Martina Fürrutter

Martina is heading the Advisory Team of the Innovation in Politics Institute.

At the moment, she and her team members are busy consulting various clients from the public and private sectors who want to achieve innovation and contribute to societal change. The H2 Convention is one such project, for example.

How would you describe your professional journey so far? What is your background, and what sparked your interest in currently working to support political innovation? 

I grew up in a restaurant, so my professional journey started pretty early in the tourism sector, which was great for earning some pocket money, and later, to finance my studies. In the past years, I have mostly worked in academia in different roles, e.g. as a PhD researcher, teaching bachelor seminars, or organizing lectures and events at the university chair. While I really enjoyed my time in academia, after finishing my PhD, I knew it was time for a change and that I not only wanted to analyse and talk about politics anymore but use my knowledge and skills to support actual political innovation. 

You moved back to Austria after living abroad in Switzerland. How did you perceive the Swiss political system as being different from Austria and other democracies?

I very much enjoyed living in Switzerland for some years. The landscape and nature is beautiful, and their political system… well, as a trained political scientist, I would say it’s but also complex. I lived in St.Gallen, which is close to the Appenzell, where you can still witness their traditional way of organizing direct democratic elections. Once a year, the citizens meet in the town square with their family swords (!!) to raise them in the case of approving a bill. But at the same time, these elections also illustrate a critical part of their political tradition (besides the swords, I mean). Next to only having allowed women to participate in the Appenzell local elections in 1990 – so hardly 30 years ago – women are still not allowed to carry swords but vote by raising their hands. 

What is your first memory of politics?
I remember having the first Euro notes in my hands in 2002 and discussing with my grandfather the variety of currencies he experienced in his life since World War II. 

What’s something—big or small—that you’re really good at?

I very much have a very practical and hands-on personality (which might come from growing up in a family-business?). So when there is something to fix, I will help – be it by doing some handicrafts (like in our office kitchen) or helping family and friends with tight shoulders with some yoga movements or a brief massage. 

Name a must-read political book. 

Wearing my old political scientist hat I would say Il principe by Macciavelli (although, frankly speaking, so far, I have only read parts of it myself). If you are looking for a more current answer and not a book from the Renaissance, I enjoyed Rutger Bregman’s Human Kind – I really like to believe that at the core, we humans are kind.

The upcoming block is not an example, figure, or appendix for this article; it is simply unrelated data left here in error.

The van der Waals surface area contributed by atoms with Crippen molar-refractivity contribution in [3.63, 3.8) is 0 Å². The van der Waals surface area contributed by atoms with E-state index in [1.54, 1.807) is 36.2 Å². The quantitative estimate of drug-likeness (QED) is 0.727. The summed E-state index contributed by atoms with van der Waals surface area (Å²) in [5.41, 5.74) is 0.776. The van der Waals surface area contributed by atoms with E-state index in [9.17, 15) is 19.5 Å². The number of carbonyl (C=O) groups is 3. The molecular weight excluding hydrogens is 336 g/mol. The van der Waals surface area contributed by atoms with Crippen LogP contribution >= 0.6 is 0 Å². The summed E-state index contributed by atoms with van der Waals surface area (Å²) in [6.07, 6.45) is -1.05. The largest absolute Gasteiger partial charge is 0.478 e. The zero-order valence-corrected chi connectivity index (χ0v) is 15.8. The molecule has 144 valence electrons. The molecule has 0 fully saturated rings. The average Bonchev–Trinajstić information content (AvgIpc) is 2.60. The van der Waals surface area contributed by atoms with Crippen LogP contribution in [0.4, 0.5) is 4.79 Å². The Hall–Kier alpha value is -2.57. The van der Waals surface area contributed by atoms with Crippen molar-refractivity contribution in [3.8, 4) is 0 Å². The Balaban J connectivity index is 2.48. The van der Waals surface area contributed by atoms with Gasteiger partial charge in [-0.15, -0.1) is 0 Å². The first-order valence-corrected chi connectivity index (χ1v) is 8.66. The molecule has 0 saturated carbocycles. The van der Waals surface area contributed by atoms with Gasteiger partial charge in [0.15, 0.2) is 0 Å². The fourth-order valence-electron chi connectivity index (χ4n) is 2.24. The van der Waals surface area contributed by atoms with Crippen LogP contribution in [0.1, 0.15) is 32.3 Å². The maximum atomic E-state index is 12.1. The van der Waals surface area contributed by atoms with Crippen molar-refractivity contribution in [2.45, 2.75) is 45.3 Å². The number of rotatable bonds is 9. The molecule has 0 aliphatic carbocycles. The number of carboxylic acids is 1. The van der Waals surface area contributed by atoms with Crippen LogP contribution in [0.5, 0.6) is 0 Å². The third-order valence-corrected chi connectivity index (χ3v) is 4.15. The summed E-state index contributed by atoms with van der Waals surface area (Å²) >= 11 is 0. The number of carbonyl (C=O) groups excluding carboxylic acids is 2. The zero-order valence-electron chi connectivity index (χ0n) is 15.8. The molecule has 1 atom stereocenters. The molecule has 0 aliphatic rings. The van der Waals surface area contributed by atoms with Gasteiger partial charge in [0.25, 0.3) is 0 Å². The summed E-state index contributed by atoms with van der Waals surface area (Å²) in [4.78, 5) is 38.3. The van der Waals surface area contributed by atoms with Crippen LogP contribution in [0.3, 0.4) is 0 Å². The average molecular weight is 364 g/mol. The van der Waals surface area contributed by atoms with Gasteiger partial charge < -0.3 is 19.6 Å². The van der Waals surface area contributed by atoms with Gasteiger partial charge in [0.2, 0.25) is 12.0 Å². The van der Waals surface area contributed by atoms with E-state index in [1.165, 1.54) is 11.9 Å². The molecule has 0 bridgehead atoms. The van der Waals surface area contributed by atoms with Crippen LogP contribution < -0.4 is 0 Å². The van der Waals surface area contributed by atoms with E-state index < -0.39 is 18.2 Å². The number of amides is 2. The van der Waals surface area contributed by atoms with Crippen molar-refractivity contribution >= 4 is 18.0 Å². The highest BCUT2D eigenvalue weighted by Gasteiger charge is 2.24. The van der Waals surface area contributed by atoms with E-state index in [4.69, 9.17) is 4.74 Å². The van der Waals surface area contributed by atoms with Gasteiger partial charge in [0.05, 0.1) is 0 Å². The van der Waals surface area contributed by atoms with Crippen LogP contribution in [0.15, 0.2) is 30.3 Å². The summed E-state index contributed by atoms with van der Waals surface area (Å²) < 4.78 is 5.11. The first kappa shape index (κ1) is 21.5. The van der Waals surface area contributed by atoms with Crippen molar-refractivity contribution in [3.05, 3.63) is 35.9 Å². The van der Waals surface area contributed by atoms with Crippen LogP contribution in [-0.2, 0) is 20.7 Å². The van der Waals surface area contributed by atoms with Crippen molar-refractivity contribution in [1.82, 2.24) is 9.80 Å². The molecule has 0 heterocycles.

During the lockdowns, you offered yoga meetups via Zoom. How did that change the way you experience life, networking, and joy? 

At the beginning of the first lockdown, many of my friends struggled to find a new rhythm in their days. Some felt very lonely and isolated in their single households, others found it really hard to find the motivation to get out of bed in the mornings, let alone to keep up their movement routines. So I invited a close circle of friends to join me in my morning yoga practice online. We started off with five people, but soon more and more joined us, and in the end the Unisport picked up the idea and we jointly created a University-wide 7am Yoga Club. Teaching those yoga classes brought a lot of purpose to my days. I was able to host a place where people could meet and start their days jointly, do something good for their bodies and minds, and feel a deep connection despite being physically apart.

Which social conventions get on your nerves?

To be honest, it’s the superficiality and the constant strive for apparent perfection in our Western society. Instead of opening up, and talking about the sometimes hard times in our lives (which are natural for us all!), there is this constant hunt for the perfect Instagram picture and the most slashing caption. In contrast, deep, honest and raw conversations are getting so scarce. I have the feeling that especially in stressful situations we fill the empty moments with even more stress by going online and catching up with the latest Instagram, Facebook, etc. posts, which is so counter-intuitive. But it nurtures our strive for the next adrenaline rush. I am not a saint myself, but when I notice that I am going down this tunnel, I have started to delete all social media apps from my phone for some time – and you know what, life goes on without constantly being online. Try it 😉 

What is your idea of a perfect day?

For me, the perfect day starts with some form of movement after a good night of sleep. It could be a juicy yoga practice, a run in nature, or in the summer, an early morning swim in a lake. Then a nice breakfast to refill my energy, while reading the newspaper or a good book. Then, I would meet a friend for a coffee and a walk, with plenty of time to share and laugh. Then, enjoying a lunch in the sun, simply hanging out and seeing what the day brings. For me it’s often the little moments that bring me joy and energy: time in nature, feeling the sun on my skin, breathing in the fresh air, sharing a belly laugh with a friend, enjoying a good cup of coffee without having anywhere to rush to – these little moments.